A Non-Parametric Perspective on the Analysis of Massive Networks
MetadataShow full item record
CitationCosta, Thiago. 2015. A Non-Parametric Perspective on the Analysis of Massive Networks. Doctoral dissertation, Harvard University, Graduate School of Arts & Sciences.
AbstractThis dissertation develops an inferential framework for a highly non-parametric class of network models called graphons, which are the limit objects of converging sequences in the theory of dense graph limits. The theory, introduced by Lovász and co-authors, uses structural properties of very large networks to describe a notion of convergence for sequences of dense graphs. Converging sequences define a limit which can be represented by a class of random graphs that preserve many properties of the networks in the sequence. These random graphs are intuitive and have a relatively simple mathematical representation, but they are very difficult to estimate due to their non-parametric nature. Our work, which develops scalable and consistent methods for estimating graphons, offers an algorithmic framework that can be used to unlock the potential of applications of this powerful theory.
To estimate graphons we use a stochastic blockmodel approximation approach that defines a notion of similarity between vertices to cluster vertices and find the blocks. We show how to compute these similarity distances from a given graph and how to properly cluster the vertices of the graph in order to form the blocks. The method is non-parametric, i.e., it uses the data to choose a convenient number of clusters. Our approach requires a careful balance between the number of blocks created, which is associated with stochastic blockmodel approximation of the graphon, and the size of the clusters, which is associated with the estimation of the stochastic blockmodel parameters. We prove insightful properties regarding the clustering mechanism and the similarity distance, and we also work with important variations of the graphon model, including a sparser type of graphon.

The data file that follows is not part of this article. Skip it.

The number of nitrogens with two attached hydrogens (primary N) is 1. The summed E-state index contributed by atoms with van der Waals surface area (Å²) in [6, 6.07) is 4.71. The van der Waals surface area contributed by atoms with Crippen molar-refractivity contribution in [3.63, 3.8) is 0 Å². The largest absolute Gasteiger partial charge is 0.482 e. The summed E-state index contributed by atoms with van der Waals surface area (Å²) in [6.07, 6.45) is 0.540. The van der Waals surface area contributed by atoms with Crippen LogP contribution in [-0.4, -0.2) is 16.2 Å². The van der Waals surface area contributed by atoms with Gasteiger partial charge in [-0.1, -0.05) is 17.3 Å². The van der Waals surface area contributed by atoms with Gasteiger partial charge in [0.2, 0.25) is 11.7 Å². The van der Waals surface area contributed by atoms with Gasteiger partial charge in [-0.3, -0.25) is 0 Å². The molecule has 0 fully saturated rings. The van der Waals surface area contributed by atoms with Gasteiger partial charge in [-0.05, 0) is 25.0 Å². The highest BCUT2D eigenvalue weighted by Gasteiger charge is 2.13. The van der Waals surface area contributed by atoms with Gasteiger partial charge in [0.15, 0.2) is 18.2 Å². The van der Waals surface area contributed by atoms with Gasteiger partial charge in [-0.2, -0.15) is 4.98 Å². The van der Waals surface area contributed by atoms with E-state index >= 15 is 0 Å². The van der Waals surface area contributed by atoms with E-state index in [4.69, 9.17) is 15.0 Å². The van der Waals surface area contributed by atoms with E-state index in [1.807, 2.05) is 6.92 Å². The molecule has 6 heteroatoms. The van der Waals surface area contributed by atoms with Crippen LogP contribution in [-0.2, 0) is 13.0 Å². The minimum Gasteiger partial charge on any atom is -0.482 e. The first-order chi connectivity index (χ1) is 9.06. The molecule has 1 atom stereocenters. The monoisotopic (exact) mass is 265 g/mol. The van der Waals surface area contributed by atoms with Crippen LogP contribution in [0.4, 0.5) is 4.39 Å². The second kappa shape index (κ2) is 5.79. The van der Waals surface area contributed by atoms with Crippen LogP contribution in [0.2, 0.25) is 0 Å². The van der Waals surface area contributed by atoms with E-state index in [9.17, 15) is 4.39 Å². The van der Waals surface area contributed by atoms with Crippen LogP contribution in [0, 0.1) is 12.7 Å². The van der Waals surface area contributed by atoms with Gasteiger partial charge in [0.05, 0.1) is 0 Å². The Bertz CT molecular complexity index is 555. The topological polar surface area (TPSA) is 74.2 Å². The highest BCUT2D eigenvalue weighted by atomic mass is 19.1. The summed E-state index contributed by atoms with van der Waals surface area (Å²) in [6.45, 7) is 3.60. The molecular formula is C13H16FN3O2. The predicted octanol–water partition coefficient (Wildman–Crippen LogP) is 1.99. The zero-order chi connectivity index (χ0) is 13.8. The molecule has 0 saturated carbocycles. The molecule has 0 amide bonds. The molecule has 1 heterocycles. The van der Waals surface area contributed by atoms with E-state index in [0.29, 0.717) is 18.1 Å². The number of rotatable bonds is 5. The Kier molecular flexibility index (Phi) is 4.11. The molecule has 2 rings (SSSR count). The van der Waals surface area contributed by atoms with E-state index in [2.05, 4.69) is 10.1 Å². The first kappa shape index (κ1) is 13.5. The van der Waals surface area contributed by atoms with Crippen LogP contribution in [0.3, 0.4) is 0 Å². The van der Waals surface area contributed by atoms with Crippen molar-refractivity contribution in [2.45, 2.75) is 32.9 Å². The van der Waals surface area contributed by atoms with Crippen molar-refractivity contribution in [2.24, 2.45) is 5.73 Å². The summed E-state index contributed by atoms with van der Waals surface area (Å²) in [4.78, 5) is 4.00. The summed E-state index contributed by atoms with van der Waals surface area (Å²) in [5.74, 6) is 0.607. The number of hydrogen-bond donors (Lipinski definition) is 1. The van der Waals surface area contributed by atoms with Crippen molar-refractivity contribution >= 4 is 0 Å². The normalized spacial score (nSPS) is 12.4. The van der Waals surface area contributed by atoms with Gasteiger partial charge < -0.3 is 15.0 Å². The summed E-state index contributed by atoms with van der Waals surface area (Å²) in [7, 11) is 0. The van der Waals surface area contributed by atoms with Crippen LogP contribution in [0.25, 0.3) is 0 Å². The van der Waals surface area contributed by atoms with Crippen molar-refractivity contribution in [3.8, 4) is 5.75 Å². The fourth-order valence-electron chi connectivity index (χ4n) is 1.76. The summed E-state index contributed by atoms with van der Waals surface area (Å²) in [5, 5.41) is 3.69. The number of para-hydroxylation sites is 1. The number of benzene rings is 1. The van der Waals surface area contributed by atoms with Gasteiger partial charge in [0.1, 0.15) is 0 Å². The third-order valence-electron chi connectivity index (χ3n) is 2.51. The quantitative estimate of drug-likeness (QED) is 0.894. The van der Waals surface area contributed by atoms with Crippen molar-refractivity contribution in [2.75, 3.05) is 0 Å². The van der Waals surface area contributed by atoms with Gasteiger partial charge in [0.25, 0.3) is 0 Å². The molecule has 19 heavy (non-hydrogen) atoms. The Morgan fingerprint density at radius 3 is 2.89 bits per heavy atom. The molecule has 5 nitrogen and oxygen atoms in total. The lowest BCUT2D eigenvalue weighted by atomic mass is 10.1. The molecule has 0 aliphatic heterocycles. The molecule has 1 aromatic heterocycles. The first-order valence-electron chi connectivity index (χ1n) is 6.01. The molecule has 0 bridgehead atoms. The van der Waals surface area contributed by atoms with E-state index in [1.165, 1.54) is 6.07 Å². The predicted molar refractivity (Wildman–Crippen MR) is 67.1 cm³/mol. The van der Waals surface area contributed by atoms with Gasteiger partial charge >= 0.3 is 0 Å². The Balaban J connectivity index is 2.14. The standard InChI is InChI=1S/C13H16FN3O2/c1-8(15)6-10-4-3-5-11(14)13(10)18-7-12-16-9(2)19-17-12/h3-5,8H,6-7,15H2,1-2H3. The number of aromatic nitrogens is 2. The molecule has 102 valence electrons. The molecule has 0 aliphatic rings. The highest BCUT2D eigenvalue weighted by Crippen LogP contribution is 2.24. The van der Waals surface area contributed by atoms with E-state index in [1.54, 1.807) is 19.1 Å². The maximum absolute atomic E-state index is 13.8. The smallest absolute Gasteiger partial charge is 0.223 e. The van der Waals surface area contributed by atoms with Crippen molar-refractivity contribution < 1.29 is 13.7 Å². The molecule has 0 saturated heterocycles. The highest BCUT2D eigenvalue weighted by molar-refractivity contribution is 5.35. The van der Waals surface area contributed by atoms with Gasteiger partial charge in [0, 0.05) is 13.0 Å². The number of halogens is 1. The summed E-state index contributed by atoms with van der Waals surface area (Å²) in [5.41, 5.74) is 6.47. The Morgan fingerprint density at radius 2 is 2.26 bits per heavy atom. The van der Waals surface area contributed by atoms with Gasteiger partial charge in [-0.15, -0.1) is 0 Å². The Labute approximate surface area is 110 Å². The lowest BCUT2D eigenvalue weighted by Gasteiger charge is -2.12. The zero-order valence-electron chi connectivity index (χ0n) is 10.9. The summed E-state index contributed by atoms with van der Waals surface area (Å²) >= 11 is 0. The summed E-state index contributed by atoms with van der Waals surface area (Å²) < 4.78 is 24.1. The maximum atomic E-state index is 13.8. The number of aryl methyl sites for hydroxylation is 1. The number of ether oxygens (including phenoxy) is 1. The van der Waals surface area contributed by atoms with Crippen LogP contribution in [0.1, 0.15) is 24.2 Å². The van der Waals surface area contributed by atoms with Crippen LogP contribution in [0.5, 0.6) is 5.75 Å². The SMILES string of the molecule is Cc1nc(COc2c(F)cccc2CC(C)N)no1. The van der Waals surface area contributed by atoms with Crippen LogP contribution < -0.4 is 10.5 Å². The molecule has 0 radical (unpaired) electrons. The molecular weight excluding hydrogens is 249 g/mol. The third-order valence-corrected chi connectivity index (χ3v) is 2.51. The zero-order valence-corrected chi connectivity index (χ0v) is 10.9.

As an application of our framework, we use the stochastic blockmodel nature of our method to improve identification of treatment response with social interaction. We show how the graph structure provided by our algorithm can be explored to design optimal experiments for assessing social effect on treatment response.
Citable link to this pagehttp://nrs.harvard.edu/urn-3:HUL.InstRepos:17467341
- FAS Theses and Dissertations